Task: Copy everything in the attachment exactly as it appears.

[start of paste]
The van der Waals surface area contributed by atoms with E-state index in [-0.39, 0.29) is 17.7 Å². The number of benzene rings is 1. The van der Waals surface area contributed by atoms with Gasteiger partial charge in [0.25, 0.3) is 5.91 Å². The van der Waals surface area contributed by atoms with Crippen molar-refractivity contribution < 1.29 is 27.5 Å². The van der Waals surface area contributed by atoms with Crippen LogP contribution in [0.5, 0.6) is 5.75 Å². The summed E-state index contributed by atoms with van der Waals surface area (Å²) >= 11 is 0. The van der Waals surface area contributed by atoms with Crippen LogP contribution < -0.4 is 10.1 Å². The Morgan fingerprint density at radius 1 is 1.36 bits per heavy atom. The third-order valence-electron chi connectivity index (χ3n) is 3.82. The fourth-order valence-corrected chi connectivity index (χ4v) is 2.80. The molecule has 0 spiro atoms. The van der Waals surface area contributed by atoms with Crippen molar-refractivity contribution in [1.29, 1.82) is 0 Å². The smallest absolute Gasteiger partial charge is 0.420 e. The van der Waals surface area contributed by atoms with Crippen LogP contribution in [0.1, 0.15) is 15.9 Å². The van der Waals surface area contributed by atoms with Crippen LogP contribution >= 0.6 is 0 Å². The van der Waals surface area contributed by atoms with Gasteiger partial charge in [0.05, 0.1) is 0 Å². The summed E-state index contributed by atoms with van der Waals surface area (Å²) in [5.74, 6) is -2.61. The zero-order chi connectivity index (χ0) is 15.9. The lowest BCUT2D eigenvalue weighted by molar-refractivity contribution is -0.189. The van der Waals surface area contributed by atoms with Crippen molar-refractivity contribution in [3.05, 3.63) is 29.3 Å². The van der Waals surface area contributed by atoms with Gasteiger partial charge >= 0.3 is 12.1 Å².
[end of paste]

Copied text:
The van der Waals surface area contributed by atoms with E-state index in [-0.39, 0.29) is 17.7 Å². The number of benzene rings is 1. The van der Waals surface area contributed by atoms with Gasteiger partial charge in [0.25, 0.3) is 5.91 Å². The van der Waals surface area contributed by atoms with Crippen molar-refractivity contribution < 1.29 is 27.5 Å². The van der Waals surface area contributed by atoms with Crippen LogP contribution in [0.5, 0.6) is 5.75 Å². The summed E-state index contributed by atoms with van der Waals surface area (Å²) >= 11 is 0. The van der Waals surface area contributed by atoms with Crippen LogP contribution < -0.4 is 10.1 Å². The Morgan fingerprint density at radius 1 is 1.36 bits per heavy atom. The third-order valence-electron chi connectivity index (χ3n) is 3.82. The fourth-order valence-corrected chi connectivity index (χ4v) is 2.80. The molecule has 0 spiro atoms. The van der Waals surface area contributed by atoms with Crippen molar-refractivity contribution in [1.29, 1.82) is 0 Å². The smallest absolute Gasteiger partial charge is 0.420 e. The van der Waals surface area contributed by atoms with Crippen LogP contribution in [0.1, 0.15) is 15.9 Å². The van der Waals surface area contributed by atoms with Crippen LogP contribution >= 0.6 is 0 Å². The van der Waals surface area contributed by atoms with Gasteiger partial charge in [0.05, 0.1) is 0 Å². The summed E-state index contributed by atoms with van der Waals surface area (Å²) in [5.74, 6) is -2.61. The zero-order chi connectivity index (χ0) is 15.9. The lowest BCUT2D eigenvalue weighted by molar-refractivity contribution is -0.189. The van der Waals surface area contributed by atoms with Crippen molar-refractivity contribution in [3.05, 3.63) is 29.3 Å². The van der Waals surface area contributed by atoms with Gasteiger partial charge >= 0.3 is 12.1 Å².